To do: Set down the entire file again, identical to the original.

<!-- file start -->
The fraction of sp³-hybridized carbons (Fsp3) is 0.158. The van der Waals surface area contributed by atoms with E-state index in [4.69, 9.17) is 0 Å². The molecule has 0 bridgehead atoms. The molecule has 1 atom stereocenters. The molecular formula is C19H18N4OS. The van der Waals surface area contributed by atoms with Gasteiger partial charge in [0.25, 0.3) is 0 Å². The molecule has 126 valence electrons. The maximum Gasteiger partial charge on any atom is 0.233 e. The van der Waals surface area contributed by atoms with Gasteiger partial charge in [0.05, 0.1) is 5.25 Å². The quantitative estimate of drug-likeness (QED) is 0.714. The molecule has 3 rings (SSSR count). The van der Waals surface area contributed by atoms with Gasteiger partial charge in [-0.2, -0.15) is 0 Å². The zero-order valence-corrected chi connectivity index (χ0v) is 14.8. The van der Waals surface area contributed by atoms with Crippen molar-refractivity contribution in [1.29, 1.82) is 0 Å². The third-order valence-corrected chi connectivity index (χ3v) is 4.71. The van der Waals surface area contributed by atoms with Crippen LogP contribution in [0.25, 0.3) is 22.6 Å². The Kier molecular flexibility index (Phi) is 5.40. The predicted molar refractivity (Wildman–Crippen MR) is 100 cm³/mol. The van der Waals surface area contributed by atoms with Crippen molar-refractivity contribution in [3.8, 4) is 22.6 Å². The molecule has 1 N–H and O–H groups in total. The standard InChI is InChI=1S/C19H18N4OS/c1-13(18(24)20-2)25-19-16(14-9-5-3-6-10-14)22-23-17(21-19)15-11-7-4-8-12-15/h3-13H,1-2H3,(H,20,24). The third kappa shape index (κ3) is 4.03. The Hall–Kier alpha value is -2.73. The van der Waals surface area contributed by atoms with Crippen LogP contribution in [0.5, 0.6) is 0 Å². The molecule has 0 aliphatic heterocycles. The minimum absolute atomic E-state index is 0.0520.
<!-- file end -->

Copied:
The fraction of sp³-hybridized carbons (Fsp3) is 0.158. The van der Waals surface area contributed by atoms with E-state index in [4.69, 9.17) is 0 Å². The molecule has 0 bridgehead atoms. The molecule has 1 atom stereocenters. The molecular formula is C19H18N4OS. The van der Waals surface area contributed by atoms with Gasteiger partial charge in [0.25, 0.3) is 0 Å². The molecule has 126 valence electrons. The maximum Gasteiger partial charge on any atom is 0.233 e. The van der Waals surface area contributed by atoms with Gasteiger partial charge in [0.05, 0.1) is 5.25 Å². The quantitative estimate of drug-likeness (QED) is 0.714. The molecule has 3 rings (SSSR count). The van der Waals surface area contributed by atoms with Gasteiger partial charge in [-0.2, -0.15) is 0 Å². The zero-order valence-corrected chi connectivity index (χ0v) is 14.8. The van der Waals surface area contributed by atoms with Crippen molar-refractivity contribution in [1.29, 1.82) is 0 Å². The third-order valence-corrected chi connectivity index (χ3v) is 4.71. The van der Waals surface area contributed by atoms with Crippen LogP contribution in [0.25, 0.3) is 22.6 Å². The Kier molecular flexibility index (Phi) is 5.40. The predicted molar refractivity (Wildman–Crippen MR) is 100 cm³/mol. The van der Waals surface area contributed by atoms with Crippen molar-refractivity contribution in [3.8, 4) is 22.6 Å². The molecule has 1 N–H and O–H groups in total. The standard InChI is InChI=1S/C19H18N4OS/c1-13(18(24)20-2)25-19-16(14-9-5-3-6-10-14)22-23-17(21-19)15-11-7-4-8-12-15/h3-13H,1-2H3,(H,20,24). The third kappa shape index (κ3) is 4.03. The Hall–Kier alpha value is -2.73. The van der Waals surface area contributed by atoms with Crippen LogP contribution in [0.5, 0.6) is 0 Å². The molecule has 0 aliphatic heterocycles. The minimum absolute atomic E-state index is 0.0520.